Posts Tagged ‘Crossfit Competition’

I’m here at Mickey World in Orlando for the Disney Fitness Challenge. I signed up for this event months ago after a long deliberation about the worth of paying a $175 entry fee. I have never paid that much to compete in an event.

When I was doing triathlons years ago you could do a race for $50 or $75. Most of the 5k and 10ks I ran were even less. I also ran three Disney marathons and even they didn’t cost that much. But, hey, it’s Disney, it’s got to be spectacular, right? Plus, I have a Disney timeshare, which I purchased when my daughter was a toddler and I haven’t used it much lately.

Disney ShirtBefore I go any further I’m going to confess that I have a wee bit of an ax to grind with Disney for destroying some of the most beautiful natural habitat in Florida and creating this phony never-never land where – if they could figure out a way to do it – they would charge you to blink your eyes.

Owning a timeshare here makes it even more teeth grinding because everywhere you go there are these people with frighteningly sincere smiles saying “Welcome Home.” They’re everywhere. In the parking lot. On the phone. In the lobby. Who are these people? Don’t they know that this is a freakin’ timeshare?

This is Disney’s first CrossFit event. It’s at the ESPN Wild World of Sports Complex. I figured with Disney’s obsession with perfection and ESPN’s muscle behind it, this would be the best organized CrossFit event in the universe. Wrong.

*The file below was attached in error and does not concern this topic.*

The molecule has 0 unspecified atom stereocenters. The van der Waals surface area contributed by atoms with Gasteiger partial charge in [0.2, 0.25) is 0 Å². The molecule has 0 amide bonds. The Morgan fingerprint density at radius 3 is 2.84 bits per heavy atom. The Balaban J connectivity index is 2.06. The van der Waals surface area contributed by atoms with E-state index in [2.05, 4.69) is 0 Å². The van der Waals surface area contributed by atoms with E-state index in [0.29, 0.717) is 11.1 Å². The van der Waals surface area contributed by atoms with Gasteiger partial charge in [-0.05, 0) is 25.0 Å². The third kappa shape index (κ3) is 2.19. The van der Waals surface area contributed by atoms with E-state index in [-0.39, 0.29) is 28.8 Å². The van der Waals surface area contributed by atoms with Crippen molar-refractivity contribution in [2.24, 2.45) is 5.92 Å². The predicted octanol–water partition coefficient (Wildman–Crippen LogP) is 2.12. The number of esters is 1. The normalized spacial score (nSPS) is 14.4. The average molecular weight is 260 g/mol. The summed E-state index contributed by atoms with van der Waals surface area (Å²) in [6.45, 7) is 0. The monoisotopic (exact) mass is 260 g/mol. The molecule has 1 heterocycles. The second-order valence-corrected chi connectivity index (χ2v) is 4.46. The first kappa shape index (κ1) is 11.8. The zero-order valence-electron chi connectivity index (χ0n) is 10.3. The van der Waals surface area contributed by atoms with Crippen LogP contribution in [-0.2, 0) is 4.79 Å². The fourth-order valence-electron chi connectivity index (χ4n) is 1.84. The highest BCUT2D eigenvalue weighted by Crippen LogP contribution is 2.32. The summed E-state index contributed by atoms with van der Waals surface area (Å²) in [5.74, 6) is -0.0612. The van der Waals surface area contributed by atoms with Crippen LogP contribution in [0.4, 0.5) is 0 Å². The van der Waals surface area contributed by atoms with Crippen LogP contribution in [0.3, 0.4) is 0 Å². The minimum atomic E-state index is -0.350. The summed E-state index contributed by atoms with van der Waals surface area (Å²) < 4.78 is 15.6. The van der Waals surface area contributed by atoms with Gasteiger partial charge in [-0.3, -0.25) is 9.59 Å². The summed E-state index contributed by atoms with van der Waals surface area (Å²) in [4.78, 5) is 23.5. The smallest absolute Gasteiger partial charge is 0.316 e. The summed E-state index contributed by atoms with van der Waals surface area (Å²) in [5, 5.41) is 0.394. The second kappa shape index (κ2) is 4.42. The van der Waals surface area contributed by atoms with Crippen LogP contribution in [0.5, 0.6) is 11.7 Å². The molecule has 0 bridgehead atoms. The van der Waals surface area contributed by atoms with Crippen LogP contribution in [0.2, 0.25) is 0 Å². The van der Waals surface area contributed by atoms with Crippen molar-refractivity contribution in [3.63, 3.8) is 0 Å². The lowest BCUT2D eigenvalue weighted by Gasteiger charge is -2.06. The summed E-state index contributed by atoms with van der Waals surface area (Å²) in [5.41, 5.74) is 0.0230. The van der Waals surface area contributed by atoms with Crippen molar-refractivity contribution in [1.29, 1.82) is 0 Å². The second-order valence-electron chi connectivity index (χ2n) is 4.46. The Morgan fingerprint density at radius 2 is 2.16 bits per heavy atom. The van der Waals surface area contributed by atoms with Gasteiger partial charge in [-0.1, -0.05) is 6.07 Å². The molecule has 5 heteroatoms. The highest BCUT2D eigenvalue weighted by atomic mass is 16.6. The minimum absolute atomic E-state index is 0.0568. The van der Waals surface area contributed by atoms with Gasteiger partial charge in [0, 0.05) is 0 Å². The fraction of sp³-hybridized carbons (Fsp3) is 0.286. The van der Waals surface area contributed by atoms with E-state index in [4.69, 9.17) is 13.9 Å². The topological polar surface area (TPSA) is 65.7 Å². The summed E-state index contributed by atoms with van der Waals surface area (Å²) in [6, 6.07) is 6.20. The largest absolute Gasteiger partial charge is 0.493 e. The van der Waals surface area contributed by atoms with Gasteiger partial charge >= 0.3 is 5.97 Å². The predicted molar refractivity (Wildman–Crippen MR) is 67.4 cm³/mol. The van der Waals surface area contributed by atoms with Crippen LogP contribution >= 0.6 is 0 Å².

At first Disney told us it was a three day event – Friday, Saturday and Sunday. So, I book my timeshare/home for four nights – Thursday-Sunday. Then, about six weeks before the event, Disney decides it’s just going to be a two-day event. Ooops. Sorry to all you folks who made HOTEL AND PLANE RESERVATIONS FOR THURSDAY!

The event has a Facebook page – actually two FB pages – but it was rarely used to disseminate info to the athletes. When the WODs were finally posted, there were no details or video explaining the movements and standards. Now, I know CrossFit is about being prepared for the unknown but when you put the phrase “25 yard hurdles” in a WOD for Masters Women, you really should follow up by telling us HOW MANY HURDLES THERE WILL BE IN THAT 25 YARDS AND HOW HIGH THEY WILL BE!

I picked up my packet tonight – something I always look forward to because there is usually some nice stuff – samples and coupons – in the swag bag along with the shirt. I get my bag, look in it and there is a shirt. Just a shirt, nothing else. It’s a nice shirt but at this point I’m looking at it and thinking, this shirt cost me $175. A pair of Mickey ears would have been nice.

They have a lot of rules here at Disney. Only small coolers are allowed. No dogs. If you are not in the athlete briefing area 15 minutes before your heat you will be given last place.